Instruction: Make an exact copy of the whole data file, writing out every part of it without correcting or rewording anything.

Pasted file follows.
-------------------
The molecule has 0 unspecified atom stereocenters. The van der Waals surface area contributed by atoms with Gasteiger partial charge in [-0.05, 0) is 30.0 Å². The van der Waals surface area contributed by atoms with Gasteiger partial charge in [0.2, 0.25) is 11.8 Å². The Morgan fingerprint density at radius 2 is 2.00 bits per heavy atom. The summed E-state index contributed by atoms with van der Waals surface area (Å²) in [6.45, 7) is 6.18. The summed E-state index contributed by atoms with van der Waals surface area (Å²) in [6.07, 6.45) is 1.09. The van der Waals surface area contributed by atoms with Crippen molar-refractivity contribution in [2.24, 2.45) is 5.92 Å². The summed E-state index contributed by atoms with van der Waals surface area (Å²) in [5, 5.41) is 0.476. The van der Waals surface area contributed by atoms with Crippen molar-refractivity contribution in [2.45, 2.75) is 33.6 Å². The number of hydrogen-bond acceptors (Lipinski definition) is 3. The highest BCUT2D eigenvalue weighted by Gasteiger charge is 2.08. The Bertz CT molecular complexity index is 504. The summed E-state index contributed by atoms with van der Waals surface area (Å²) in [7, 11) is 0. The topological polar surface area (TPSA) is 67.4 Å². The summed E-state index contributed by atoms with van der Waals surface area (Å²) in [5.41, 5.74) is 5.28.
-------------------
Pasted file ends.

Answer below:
The molecule has 0 unspecified atom stereocenters. The van der Waals surface area contributed by atoms with Gasteiger partial charge in [-0.05, 0) is 30.0 Å². The van der Waals surface area contributed by atoms with Gasteiger partial charge in [0.2, 0.25) is 11.8 Å². The Morgan fingerprint density at radius 2 is 2.00 bits per heavy atom. The summed E-state index contributed by atoms with van der Waals surface area (Å²) in [6.45, 7) is 6.18. The summed E-state index contributed by atoms with van der Waals surface area (Å²) in [6.07, 6.45) is 1.09. The van der Waals surface area contributed by atoms with Crippen molar-refractivity contribution in [2.24, 2.45) is 5.92 Å². The summed E-state index contributed by atoms with van der Waals surface area (Å²) in [5, 5.41) is 0.476. The van der Waals surface area contributed by atoms with Crippen molar-refractivity contribution in [2.45, 2.75) is 33.6 Å². The number of hydrogen-bond acceptors (Lipinski definition) is 3. The highest BCUT2D eigenvalue weighted by Gasteiger charge is 2.08. The Bertz CT molecular complexity index is 504. The summed E-state index contributed by atoms with van der Waals surface area (Å²) in [7, 11) is 0. The topological polar surface area (TPSA) is 67.4 Å². The summed E-state index contributed by atoms with van der Waals surface area (Å²) in [5.41, 5.74) is 5.28.